The Beginning of ETC

Environmental Traveling Companions

Pioneers in accessible, educational, and transformational outdoor adventures since 1972

Environmental Traveling Companions (ETC) was born in 1972 on the banks of the Stanislaus River when three pioneering river guides, Mark, Ron, and Fred, began offering whitewater rafting trips to youth from under-resourced backgrounds and people with disabilities. The three founders encouraged other guides, educators, outdoor enthusiasts, etcetera to join them in offering these unique river adventures.

These early guides were intent on sharing the river they loved with people who were otherwise unable to access the experience of rafting in the wilderness. They also hoped that if more people had a chance to experience the Stanislaus, the second most recreationally used river in the nation, they would be inspired to join the fight to save it from being dammed by New Melones Reservoir. 

ETC’s river adventures caught on, and in 1975 ETC was launched as an official 501(c)(3) nonprofit organization, the first in the nation to offer adaptive whitewater rafting adventures for people with disabilities. Our first Executive Director, Graciella Rossi, ran ETC with other dedicated helpers from her home on Taraval Street in San Francisco. In 1976 ETC added cross-country skiing to its offerings, and moved to Fort Mason Center, becoming one of the first nonprofit organizations to call Fort Mason home. 

Although the fight for the Stanislaus was sadly lost when the river was dammed in 1982, ETC’s adaptive and inclusive outdoor adventures continued to grow as more and more agency partners requested trips. Audre Newman served as our next Executive Director during this period.  Initially, ETC’s river program was based from an old mining camp that we purchased in Angel’s Camp, California. After the Stanislaus River was sadly dammed ETC packed up its river gear and relocated the Whitewater Rafting Program to the South Fork of the American River.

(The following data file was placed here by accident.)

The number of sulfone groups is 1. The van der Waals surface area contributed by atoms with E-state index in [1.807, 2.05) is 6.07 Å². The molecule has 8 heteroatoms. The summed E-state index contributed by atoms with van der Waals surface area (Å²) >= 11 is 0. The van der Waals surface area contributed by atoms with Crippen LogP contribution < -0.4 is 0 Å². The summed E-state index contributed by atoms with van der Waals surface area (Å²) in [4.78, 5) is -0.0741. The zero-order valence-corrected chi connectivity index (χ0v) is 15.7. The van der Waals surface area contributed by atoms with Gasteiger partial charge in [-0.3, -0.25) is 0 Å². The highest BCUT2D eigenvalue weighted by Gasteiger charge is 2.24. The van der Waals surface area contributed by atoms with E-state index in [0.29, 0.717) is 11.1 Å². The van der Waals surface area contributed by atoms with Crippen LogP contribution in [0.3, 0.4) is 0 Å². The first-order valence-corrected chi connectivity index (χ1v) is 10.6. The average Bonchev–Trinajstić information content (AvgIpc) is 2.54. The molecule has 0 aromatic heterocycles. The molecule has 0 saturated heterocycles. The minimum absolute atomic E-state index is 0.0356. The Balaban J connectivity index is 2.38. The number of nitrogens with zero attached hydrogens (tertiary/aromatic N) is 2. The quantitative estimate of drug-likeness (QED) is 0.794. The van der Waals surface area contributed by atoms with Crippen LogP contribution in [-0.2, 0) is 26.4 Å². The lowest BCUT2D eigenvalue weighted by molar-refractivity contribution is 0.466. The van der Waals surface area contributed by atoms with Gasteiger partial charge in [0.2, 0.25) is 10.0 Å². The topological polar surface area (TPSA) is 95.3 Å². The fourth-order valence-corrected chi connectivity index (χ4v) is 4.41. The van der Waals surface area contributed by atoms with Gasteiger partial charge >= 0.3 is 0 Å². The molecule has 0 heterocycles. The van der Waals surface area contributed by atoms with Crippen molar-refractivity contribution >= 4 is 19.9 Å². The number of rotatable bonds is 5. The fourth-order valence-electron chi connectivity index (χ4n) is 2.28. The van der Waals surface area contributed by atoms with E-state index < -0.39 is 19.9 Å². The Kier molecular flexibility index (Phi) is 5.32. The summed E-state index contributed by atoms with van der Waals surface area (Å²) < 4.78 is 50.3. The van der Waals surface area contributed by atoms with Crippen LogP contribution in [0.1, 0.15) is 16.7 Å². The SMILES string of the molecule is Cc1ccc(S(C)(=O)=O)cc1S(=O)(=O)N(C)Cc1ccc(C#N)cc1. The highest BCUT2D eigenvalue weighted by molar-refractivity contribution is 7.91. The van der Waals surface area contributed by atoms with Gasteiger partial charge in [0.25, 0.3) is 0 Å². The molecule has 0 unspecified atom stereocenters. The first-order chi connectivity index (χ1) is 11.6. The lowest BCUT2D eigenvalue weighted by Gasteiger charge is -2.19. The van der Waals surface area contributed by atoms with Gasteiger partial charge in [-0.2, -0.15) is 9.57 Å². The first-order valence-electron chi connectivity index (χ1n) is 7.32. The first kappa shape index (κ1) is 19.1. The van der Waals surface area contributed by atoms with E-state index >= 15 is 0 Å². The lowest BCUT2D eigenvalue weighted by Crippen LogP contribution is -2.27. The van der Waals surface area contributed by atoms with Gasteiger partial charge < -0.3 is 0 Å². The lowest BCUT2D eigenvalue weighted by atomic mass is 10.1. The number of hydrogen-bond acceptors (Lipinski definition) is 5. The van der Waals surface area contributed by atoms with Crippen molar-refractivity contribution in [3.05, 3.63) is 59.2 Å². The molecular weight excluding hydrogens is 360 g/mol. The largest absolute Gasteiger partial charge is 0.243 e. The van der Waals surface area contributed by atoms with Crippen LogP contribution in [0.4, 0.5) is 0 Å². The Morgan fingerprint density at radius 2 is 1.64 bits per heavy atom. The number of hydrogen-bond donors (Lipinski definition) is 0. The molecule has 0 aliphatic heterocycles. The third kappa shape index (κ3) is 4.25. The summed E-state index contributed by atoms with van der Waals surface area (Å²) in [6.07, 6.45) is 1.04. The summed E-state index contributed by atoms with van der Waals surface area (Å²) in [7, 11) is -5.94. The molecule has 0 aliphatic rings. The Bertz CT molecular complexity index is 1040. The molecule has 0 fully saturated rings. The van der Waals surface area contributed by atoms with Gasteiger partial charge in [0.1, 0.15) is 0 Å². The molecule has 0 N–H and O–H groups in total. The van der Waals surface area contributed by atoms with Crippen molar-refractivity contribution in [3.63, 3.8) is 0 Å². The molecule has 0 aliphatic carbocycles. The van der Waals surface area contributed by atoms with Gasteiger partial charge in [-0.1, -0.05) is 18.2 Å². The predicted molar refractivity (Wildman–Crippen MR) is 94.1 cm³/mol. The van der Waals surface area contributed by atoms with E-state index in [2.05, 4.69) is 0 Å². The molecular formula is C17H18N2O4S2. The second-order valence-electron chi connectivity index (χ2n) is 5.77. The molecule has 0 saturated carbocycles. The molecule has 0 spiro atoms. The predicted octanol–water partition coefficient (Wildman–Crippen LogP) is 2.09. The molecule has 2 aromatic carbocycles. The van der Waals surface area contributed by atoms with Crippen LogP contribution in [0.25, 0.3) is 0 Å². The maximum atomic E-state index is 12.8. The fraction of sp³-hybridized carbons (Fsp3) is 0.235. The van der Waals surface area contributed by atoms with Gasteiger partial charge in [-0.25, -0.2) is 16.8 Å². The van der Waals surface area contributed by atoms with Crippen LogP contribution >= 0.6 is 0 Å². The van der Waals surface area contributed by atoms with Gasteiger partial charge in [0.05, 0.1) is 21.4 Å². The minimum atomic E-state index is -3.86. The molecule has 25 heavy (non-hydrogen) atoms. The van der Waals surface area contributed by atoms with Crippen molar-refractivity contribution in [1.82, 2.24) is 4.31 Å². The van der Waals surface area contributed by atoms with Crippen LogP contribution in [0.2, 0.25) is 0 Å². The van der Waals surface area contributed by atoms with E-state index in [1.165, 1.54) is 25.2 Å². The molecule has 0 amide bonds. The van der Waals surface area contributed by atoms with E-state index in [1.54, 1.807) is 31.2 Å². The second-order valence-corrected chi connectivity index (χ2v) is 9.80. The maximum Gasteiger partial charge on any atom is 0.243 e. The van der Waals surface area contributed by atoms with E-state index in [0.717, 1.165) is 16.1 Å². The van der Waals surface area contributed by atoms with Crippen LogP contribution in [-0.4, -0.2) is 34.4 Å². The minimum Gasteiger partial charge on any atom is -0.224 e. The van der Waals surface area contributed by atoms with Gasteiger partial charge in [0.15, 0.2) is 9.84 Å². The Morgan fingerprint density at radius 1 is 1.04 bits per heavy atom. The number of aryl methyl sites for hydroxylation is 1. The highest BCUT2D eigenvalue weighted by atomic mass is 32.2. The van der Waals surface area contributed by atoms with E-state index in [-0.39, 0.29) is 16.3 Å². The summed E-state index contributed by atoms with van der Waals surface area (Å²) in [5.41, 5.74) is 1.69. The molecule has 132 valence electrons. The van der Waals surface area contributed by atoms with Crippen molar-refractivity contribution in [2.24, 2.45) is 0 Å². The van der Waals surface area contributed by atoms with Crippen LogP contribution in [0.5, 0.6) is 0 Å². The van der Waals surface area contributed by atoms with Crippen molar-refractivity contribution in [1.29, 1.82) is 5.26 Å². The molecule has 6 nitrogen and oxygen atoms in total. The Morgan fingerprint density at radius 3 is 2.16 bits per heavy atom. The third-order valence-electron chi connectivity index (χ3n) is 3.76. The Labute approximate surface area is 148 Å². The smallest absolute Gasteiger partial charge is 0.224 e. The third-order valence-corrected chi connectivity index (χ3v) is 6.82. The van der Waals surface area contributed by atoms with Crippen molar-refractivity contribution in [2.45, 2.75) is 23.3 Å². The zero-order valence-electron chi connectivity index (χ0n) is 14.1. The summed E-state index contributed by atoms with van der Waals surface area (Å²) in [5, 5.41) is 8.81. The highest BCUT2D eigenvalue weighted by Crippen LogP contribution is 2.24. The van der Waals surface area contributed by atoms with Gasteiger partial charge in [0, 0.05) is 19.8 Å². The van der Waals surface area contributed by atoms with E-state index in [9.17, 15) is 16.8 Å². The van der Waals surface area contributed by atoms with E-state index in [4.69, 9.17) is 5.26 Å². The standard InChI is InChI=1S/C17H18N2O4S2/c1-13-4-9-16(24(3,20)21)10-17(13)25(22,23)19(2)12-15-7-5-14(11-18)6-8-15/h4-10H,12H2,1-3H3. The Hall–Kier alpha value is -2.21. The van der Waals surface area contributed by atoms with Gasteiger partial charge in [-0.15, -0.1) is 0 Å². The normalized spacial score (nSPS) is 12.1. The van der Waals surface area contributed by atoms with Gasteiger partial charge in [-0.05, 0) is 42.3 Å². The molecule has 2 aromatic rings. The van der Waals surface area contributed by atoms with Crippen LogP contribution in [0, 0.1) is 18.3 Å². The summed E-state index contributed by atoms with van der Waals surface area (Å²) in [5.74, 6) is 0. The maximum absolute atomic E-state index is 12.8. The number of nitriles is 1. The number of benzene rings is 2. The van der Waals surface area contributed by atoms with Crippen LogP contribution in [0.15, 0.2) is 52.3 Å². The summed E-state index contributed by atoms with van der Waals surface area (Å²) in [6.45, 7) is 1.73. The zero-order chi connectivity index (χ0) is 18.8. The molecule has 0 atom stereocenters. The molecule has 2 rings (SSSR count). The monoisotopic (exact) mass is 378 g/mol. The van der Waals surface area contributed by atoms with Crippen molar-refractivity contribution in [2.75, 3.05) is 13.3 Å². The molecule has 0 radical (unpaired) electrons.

In 1984 Diane Poslosky transitioned from being a volunteer river guide to becoming ETC’s next Executive Director. Along with Jim Noyes, and several other avid volunteer guides she decided to explore a more local adventure program, and with the help of Sea Trek owner, Bob Licht, they launched an accessible Sea Kayak program on San Francisco Bay with overnight trips to Angel Island State Park. 

1999 was another momentous year for ETC. We launched our Youth LEAD Program with multi-week summer courses for youth from under-resourced backgrounds, and we purchased and sustainably developed an accessible river camp on one of the most picturesque pieces of property on the shores of the South Fork of the American river. Today ETC is thriving as a national pioneer in the field of accessible outdoor adventures and is respected as the largest and oldest organization of its kind in California. 

Since our inception, ETC has offered life-changing sea kayaking, whitewater rafting, and cross-country skiing, and youth leadership adventures to more than 100,000 people, including people with visual or mobility challenges, developmental disabilities, cancer and other life-threatening illness, and youth from economically disadvantaged backgrounds. Our programs are made possible with the expertise and enthusiasm of over 200 highly trained volunteers, the adventuring spirit of participants, and the generosity of foundations, government agencies and individual donors.

Learn more about ETC Impact